Yesterday, CCHR released a Briefing Note that addresses the situation of Children in the Cambodian criminal justice system. Of the total of 2,258 monitored trials by CCHR’s Trial Monitoring Project between August 2009 and June 2012, 219 involved juveniles. Children require rights that offer them special care and protection, including when they are accused of infringing the law, as their needs differ to those of adults. They are therefore entitled to protections beyond those that adults are entitled to. However, the findings of the Briefing Note suggest that juvenile justice rights are largely ignored within Cambodia’s judicial system.
For example, judges can impose a criminal penalty on juveniles as young as 14, despite the age of criminal responsibility being 18 in Cambodia. Criminal penalties are imposed on up to 50% of children charged with a felony, and they are therefore given the same criminal responsibility as an adult, meaning that their rights as a child are disregarded.
This blog post is written by Lale Kuzu, former CCHR International Intern.
As a law graduate from the U.K, I have often found observing the hushed stillness of the Court of Appeal as daunting as sitting in a head teacher’s office regardless of whether you are present for discipline or reward. I was struck by that same feeling in the presence of the judges at the Phnom Penh Court of Appeal, with the judges in red robes with silk white neckties seated in grand high chairs peering down at the crowd below it.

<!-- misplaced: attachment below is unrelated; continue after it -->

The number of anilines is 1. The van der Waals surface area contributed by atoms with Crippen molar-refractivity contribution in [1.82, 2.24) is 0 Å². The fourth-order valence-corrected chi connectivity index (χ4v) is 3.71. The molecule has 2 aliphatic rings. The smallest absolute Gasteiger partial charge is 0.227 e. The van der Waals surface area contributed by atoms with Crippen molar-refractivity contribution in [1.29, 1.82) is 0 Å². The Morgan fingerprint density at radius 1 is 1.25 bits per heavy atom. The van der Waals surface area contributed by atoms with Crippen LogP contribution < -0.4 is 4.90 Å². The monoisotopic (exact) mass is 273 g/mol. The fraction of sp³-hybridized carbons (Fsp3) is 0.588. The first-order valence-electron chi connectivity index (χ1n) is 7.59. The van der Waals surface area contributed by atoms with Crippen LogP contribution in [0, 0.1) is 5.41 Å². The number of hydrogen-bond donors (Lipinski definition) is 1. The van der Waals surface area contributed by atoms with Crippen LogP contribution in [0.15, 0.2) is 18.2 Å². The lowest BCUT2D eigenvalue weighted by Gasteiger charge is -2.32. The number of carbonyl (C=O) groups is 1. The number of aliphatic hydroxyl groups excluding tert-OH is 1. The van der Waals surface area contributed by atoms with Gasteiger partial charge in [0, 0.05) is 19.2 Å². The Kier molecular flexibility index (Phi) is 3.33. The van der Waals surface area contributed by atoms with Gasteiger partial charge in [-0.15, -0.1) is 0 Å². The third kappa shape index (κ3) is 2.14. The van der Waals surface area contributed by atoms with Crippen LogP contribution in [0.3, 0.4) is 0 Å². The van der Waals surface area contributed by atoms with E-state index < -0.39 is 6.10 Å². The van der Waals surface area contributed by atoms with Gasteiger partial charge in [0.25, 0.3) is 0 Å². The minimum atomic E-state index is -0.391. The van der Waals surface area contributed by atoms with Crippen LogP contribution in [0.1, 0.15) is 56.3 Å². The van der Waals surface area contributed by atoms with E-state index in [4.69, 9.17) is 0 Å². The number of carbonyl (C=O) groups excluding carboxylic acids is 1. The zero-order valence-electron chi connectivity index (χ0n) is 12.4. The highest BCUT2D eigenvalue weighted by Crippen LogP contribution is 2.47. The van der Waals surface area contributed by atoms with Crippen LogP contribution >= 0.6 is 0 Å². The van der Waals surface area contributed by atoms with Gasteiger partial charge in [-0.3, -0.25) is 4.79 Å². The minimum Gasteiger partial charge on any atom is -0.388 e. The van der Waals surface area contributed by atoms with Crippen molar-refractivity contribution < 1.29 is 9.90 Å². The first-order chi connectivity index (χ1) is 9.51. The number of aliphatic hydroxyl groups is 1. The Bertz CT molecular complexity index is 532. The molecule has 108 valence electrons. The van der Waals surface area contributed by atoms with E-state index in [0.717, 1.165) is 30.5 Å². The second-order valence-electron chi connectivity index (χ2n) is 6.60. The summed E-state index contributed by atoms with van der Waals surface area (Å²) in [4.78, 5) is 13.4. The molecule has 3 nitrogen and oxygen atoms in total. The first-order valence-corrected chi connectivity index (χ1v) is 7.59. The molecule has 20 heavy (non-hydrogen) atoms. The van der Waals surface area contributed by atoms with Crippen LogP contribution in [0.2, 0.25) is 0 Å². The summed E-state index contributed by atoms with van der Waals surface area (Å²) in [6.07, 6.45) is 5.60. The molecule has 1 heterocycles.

This feeling of both fear and respect was present until the moment eleven defendants dressed in orange uniforms were escorted through the door, each waiting to be un-cuffed before being seated in the two rows in front of me. The hustle and bustle that accompanied the eleven defendants, with their friends and families in the aisle next to them, prison guards sitting with them and lawyers hovering behind them transported me to a whole new court room.